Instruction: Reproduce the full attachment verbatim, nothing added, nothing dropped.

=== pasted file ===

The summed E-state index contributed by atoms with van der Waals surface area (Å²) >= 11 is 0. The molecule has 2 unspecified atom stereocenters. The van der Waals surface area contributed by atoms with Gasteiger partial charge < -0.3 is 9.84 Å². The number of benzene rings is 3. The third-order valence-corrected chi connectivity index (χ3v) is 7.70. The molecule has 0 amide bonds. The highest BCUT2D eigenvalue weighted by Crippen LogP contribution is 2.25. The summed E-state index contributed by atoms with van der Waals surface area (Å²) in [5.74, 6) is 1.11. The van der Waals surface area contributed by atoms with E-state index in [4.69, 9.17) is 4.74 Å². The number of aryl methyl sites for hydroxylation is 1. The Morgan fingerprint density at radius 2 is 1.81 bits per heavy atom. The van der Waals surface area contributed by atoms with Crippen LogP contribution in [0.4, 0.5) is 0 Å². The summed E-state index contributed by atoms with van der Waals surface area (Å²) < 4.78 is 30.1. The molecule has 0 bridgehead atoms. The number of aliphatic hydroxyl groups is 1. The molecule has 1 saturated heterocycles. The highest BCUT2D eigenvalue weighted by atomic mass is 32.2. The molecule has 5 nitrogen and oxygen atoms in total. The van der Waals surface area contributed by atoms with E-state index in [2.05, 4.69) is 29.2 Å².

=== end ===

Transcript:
The summed E-state index contributed by atoms with van der Waals surface area (Å²) >= 11 is 0. The molecule has 2 unspecified atom stereocenters. The van der Waals surface area contributed by atoms with Gasteiger partial charge < -0.3 is 9.84 Å². The number of benzene rings is 3. The third-order valence-corrected chi connectivity index (χ3v) is 7.70. The molecule has 0 amide bonds. The highest BCUT2D eigenvalue weighted by Crippen LogP contribution is 2.25. The summed E-state index contributed by atoms with van der Waals surface area (Å²) in [5.74, 6) is 1.11. The van der Waals surface area contributed by atoms with E-state index in [4.69, 9.17) is 4.74 Å². The number of aryl methyl sites for hydroxylation is 1. The Morgan fingerprint density at radius 2 is 1.81 bits per heavy atom. The van der Waals surface area contributed by atoms with Crippen LogP contribution in [0.4, 0.5) is 0 Å². The summed E-state index contributed by atoms with van der Waals surface area (Å²) < 4.78 is 30.1. The molecule has 0 bridgehead atoms. The number of aliphatic hydroxyl groups is 1. The molecule has 1 saturated heterocycles. The highest BCUT2D eigenvalue weighted by atomic mass is 32.2. The molecule has 5 nitrogen and oxygen atoms in total. The van der Waals surface area contributed by atoms with E-state index in [2.05, 4.69) is 29.2 Å².